Secret Wars #3
Written by Jonathan Hickman
Art by Esad Ribic
Colors by Ive Svorcina
Published by Marvel Comics
The third issue of Marvel’s mega-event drastically slows down the pace of the series by focusing primarily of Sheriff Strange’s hunt for the sinister Cabal and Doom’s existential identity crisis. But, even though the scope of the issue is much narrower than previous installments, the progression of the overall story continues uninterrupted, and everything that the mini-series is building to is left unhindered. Given the tendency of event comics to drag on needlessly (Secret Invasion, and Age of Ultron), seeing Secret Wars proceed into its middle act with full steam is a good omen of things to come.
Readers have already been introduced to Battleworld, and for those not reading any of the tie-ins, the main series does a good job of conveying the intricacies of all these semi-autonomous regions. By the second issue of the series, the bad guys have been let loose and plan on wreaking havoc, and now, Mr. Fantastic and the survivors on his life raft have now been introduced to the series. As usual, Jonathan Hickman does an exemplary job of introducing the major players in a quick, but impactful manner. The way that the plot has been rolling, is that it has been building on itself by re-introducing the major characters in this new environment; instead of focusing too much on this brave new world, everyone is immediately thrust into the catastrophe which helps to prevent the series from stagnating.
These middle issues are the most crucial of any cross-over because it’s at that point in the series where stagnation and idleness take hold. The biggest problem with Secret Invasion was that the Avengers spent five issues in the Savage Land doing absolutely nothing. Thankfully, it doesn’t seem like Secret Wars will be afflicted by this as not only is the scope of the crisis much, much larger, but also, the true conflict of the series has yet to be revealed. The fact that the latest issue can still be as engrossing as it is without the setup of any overt conflict is a testament to Hickman’s plotting skills. The most pressing concern, besides Doom questioning the validity of his rule, is that The Cabal is running around Battleworld despite their distinct lack of evil plan.
The mark of a good comic book writer lies in their ability to write compelling villains. Chris Claremont could write Magneto in his sleep, Geoff Johns singlehandedly reinvented Sinestro in a Milton-esque Lucifer way, and Grant Morrison provided the canonical Joker. Similarly, Jonathan Hickman gives readers the quintessential Dr. Doom, a Dr. Doom who is arrogant but self-aware, and omnipotent yet not omniscient. The walking assortment of contradictions that is Dr. Doom is seen most clearly in the twisted mercy he showed the Human Torch. Mysteriously enough, all readers know for certain is that the Human Torch once spoke out against Dr. Doom. Instead of killing him or sending him to The Wall, Doom relented and deferred to the Invisible Woman, who then insisted that her brother be punished by illuminating Battleworld as its sun. Certainly, it’s a plot point that will be revisited at some later point in the series, but as it lays right now, Johnny Storm’s imprisonment and servitude is arguably the highlight of the entire series so far as it encapsulates not only who Doom is, but summarizes his relationship with the rest of the Fantastic 4.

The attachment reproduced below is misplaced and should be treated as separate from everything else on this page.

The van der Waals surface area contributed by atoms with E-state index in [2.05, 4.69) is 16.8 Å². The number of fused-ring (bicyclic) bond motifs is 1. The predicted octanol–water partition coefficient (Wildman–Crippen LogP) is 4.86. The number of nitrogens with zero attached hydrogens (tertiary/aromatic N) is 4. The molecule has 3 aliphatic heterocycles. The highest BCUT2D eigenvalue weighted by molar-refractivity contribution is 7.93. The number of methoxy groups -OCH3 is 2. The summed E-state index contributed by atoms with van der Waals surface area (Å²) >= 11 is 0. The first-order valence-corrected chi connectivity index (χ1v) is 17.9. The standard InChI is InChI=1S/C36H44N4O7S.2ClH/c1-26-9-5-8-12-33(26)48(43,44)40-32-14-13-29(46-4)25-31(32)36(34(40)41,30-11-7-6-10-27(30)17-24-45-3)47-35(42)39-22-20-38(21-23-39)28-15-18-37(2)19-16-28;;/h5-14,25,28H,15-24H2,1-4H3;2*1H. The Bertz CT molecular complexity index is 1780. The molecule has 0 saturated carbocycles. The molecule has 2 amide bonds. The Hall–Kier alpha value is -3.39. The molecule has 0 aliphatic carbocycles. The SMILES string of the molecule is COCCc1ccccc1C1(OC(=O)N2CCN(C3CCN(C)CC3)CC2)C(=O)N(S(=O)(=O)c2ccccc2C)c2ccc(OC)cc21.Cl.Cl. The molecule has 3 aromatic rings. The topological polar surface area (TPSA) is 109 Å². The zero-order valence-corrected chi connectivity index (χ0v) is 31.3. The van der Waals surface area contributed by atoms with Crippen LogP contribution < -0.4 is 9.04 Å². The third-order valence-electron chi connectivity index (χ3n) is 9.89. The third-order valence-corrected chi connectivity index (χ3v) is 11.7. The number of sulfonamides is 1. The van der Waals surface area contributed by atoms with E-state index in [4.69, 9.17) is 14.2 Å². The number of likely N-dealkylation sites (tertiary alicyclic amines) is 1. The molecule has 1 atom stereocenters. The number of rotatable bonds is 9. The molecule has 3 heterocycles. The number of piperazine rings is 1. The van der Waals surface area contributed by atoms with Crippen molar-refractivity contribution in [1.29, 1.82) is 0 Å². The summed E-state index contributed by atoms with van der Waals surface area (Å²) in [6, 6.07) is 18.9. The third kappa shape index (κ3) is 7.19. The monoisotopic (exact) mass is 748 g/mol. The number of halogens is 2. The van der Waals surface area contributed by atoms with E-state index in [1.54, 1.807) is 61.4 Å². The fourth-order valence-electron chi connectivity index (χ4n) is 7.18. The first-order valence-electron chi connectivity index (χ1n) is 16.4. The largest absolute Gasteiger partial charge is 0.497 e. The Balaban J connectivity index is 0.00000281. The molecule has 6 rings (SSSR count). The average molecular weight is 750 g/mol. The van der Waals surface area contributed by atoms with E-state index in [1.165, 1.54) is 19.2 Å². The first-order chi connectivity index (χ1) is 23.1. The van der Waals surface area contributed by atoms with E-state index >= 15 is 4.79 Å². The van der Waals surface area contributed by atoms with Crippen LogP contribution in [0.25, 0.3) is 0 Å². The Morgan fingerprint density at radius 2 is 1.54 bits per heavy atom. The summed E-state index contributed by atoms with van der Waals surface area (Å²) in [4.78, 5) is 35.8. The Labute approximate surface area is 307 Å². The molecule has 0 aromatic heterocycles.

Readers have already seen too many alternate realities where Susan Storm and Dr. Doom are an item, no doubt a plot device used to illustrate the similarities between Doom and Mr. Fantastic. During his run on Fantastic Four, Hickman also played with the idea of Dr. Doom admiring Johnny Storm, especially after his death in the Negative Zone. Reed’s response to the news that Doom runs the world is another priceless moment, one that again harkens back to older paradigms, specifically Hickman’s last issue on Fantastic Four where Doom becomes a god in his own right. What it comes down to is that Secret Wars #3 is an issue that succeeds on the strength of its great characterizations; and so far, that’s been a field where Hickman has never let readers down.
The third issue of this eight issue series is not without its flaws however. Once again, Esad Ribic’s facial expressions are a little too cartoonish. Every time a character is surprised or shocked, their eyes pop out and look like they’re going to fall right out of their head. Certain characters have jaw dropping moments that literally look like their jaws are going to hit the floor. The surreal artwork of Ribic doesn’t really work for an issue that’s centered on conversation and exposition.
The only misstep on Hickman’s part is the reveal of Doom’s face, something that should never be exposed to readers. The mystery of Doom’s scarred face should remain just that as readers should question whether his face is actually mangled and charred or if his face is only slightly scarred, but because of Doom’s own vanity he hides his imperfection completely. Overall, it’s a minor gripe in what is otherwise another exciting installment in Marvel’s most ambitious event.